in Shakespeare and the denial of territory
Pascale Drouet

from the banisher who did them wrong and partakes of a different structure that has its own strategies. Two alternatives will first be distinguished: on the one hand, the banished individuals who have no choice but to join either a foreign ‘State apparatus’ (as is the case with Cordelia, who returns to England with a French army) or a Christian structure (in King Richard II , Mowbray’s decision to become God’s soldier); on

in Shakespeare and the denial of territory
William O’Neil

In the study of Elizabethan literature, little attention has been paid to the parallels between John Derricke’s The Image of Irelande and Edmund Spenser’s Book Five of The Faerie Queene . In each of these works the author praises through a heroic narrative a lord deputy of Ireland who was recalled from office in disgrace. With England’s ongoing efforts to control Ireland, Derricke and Spenser mark their main character’s approach to governance through the representation of the sword of state versus the

in John Derricke’s The Image of Irelande: with a Discoverie of Woodkarne
Theorising practice in Thomas Heywood’s Ages plays
Chloe Kathleen Preedy

unlearned the knowledge of many famous histories, [and] instructed such as ca[n]not reade in the discovery of all our English Chronicles’. 14 While Apology is regularly compared to Sidney’s Defence of Poesy , there are also important differences in their theorisation of imaginative composition. Perhaps responding to Sidney’s example, Heywood adapts the trope of the Four Ages to evoke a ‘golden’ poetic state and establish a classical, even aristocratic, lineage for his creative endeavours: in the dedicatory epistle ‘To the Right Honourable Edward, Earl of Worcester

in Thomas Heywood and the classical tradition
Abstract only
Remembering memory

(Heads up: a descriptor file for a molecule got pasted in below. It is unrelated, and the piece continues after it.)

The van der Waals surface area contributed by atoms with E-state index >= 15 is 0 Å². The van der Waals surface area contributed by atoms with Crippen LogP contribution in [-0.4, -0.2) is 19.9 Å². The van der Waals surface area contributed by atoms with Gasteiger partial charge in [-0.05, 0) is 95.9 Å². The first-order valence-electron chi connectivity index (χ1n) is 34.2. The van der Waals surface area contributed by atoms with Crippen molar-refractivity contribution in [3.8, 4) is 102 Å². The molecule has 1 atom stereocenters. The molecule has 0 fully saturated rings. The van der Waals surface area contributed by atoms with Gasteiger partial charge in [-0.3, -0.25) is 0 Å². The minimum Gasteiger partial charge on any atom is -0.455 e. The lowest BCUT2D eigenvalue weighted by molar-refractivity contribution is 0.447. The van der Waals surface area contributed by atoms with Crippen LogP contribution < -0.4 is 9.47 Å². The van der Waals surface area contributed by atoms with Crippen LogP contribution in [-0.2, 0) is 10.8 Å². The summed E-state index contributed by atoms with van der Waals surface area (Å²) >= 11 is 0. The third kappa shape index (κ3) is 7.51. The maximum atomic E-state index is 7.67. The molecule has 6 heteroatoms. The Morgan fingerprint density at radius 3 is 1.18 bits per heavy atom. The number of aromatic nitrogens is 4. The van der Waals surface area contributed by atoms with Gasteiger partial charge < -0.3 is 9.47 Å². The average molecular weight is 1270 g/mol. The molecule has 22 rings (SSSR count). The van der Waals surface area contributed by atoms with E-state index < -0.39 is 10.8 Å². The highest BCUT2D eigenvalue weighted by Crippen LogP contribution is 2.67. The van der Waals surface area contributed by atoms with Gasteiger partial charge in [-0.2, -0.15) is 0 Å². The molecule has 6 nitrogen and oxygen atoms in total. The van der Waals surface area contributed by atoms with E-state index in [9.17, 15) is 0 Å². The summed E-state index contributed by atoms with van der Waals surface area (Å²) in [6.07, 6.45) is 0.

Nicholas Taylor-Collins

therefore both about a modern Ireland as a nation-state that remembers Shakespeare and his early modern England (even one with a fraught, emergent colonial practice in Ireland), and offers practical examples of how to read ‘dismemorially’ to excavate the buried secrets (Beiner, 2018: 30) of Shakespeare in modern Irish letters. The Republic of Ireland offers a significant space for this

in Shakespeare, memory, and modern Irish literature
Virtuous discipline in the mutable world
Andrew Wadoski

transformation, rendering a natural law justification for the juridical practices of the Elizabethan colonial state. The cantos tell the story of the Titan, Mutability’s attempt to overthrow Jove as rightful ruler of the physical world and are couched in an allegorical mode that oscillates between densely woven metaphysics and lightly veiled allusions to contemporary politics. The work’s tale of Mutability

in Spenser’s ethics
James Lyttleton

on the south side. This appropriation of monastic properties and lands cleared the way for the further expansion of the city’s suburbs. Many of these former monastic properties were conferred on the city itself. 19 Following on from that, in the second half of the sixteenth century, under the influence of the Lord Deputy Henry Sidney, the city benefited from good relations between the civic and state administration. During Sidney’s tenure, a major reconstruction of the castle was carried out to facilitate its role as

in John Derricke’s The Image of Irelande: with a Discoverie of Woodkarne